The sound of thunder echoes across the ruined carcass of a once great city.

It is not thunder borne of natural wind currents and the weather, but the kind that is made by men and their machines as they attempt to kill each other by any means at hand. It drowns out the real thunder, which strikes impotently in its wake, unable to raise a noise that can compete with the constant booming and low reports of shells landing on buildings and people.

It cannot quite drown out the rain. It drizzles down in a constant desultory stream, turning the ground into mud and pattering softly off armoured shoulder pads, helmets, and the blocky outlines of siege engines. The barrels of the engines sizzle as the water comes into contact with hot metal.

It cannot quite drown out the screams and death gurgles of men who whimper softly for their mothers in craters scarred into the ground. They drown as the holes fill with water and mix with the blood of men who are slowly dying within them.

It cannot quite drown out the low, booming voice that stretches out across the plain.

The voice comes from an old man. He is in the centre of a cluster of men and women, the crowd looking up at him with respect and awe in an ardent wish that he will set things right. He bears innumerable scars, taken honourably over many years of service. He has a black leather jacket, and the peaked cap of the commissariat. He is a commissar of the God Emperor of Mankind, and he is the stern guardian of his Regiment.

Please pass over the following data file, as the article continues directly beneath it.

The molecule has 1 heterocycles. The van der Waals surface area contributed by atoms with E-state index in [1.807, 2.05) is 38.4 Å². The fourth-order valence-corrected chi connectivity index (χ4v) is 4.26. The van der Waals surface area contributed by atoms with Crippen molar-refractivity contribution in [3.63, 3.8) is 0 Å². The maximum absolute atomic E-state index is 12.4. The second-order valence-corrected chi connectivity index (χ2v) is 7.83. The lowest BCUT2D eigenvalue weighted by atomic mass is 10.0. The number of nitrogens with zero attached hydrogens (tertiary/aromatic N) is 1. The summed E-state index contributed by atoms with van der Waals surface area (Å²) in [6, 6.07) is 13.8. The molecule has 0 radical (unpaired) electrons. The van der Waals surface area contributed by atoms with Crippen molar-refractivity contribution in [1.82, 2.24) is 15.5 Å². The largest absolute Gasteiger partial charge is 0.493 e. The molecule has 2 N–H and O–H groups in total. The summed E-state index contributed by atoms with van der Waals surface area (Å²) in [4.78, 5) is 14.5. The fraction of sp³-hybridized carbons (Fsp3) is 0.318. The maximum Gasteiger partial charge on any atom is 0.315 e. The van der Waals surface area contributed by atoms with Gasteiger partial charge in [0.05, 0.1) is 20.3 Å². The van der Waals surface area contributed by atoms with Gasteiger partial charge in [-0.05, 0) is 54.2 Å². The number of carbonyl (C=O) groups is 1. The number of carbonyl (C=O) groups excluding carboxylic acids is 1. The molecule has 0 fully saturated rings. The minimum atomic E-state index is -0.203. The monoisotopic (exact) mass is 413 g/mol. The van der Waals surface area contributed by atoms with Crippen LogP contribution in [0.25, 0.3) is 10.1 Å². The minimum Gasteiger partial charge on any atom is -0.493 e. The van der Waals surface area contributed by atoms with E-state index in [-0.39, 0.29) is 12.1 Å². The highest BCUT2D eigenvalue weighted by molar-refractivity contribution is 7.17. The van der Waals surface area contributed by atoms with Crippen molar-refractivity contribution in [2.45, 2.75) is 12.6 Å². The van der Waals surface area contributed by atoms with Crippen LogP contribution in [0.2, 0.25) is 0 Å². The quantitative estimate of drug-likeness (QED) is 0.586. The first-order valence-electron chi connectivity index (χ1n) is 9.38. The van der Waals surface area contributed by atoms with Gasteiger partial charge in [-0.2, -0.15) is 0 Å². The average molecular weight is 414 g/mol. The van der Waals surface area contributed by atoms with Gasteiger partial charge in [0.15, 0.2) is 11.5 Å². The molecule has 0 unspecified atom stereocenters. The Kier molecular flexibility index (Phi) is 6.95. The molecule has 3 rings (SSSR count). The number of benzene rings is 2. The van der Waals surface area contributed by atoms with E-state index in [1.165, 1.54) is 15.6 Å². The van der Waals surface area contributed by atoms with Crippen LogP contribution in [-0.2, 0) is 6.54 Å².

One eye of his is closed, the scar running down his craggy, yet kindly face through where his eye used to be and continuing down to his teeth. They are still white, for he has never indulged in Tajii juice, and he looks down at his flock as they seek solace in his word and the embrace of the Emperor. His other eye has seen much. He has seen good men and women die in front of him, ripped apart by bullets and shrapnel. He has seen men bravely defy creatures and abominations of the warp that he would have gladly admitted he would have fled from in terror. He has seen men, gripped in the panic of misguided fear, shake their heads at the mere sight of him and turn around, routing abominations and xenos scum in the Emperor's name, ashamed by their temporary lack of faith in the Emperor's righteousness.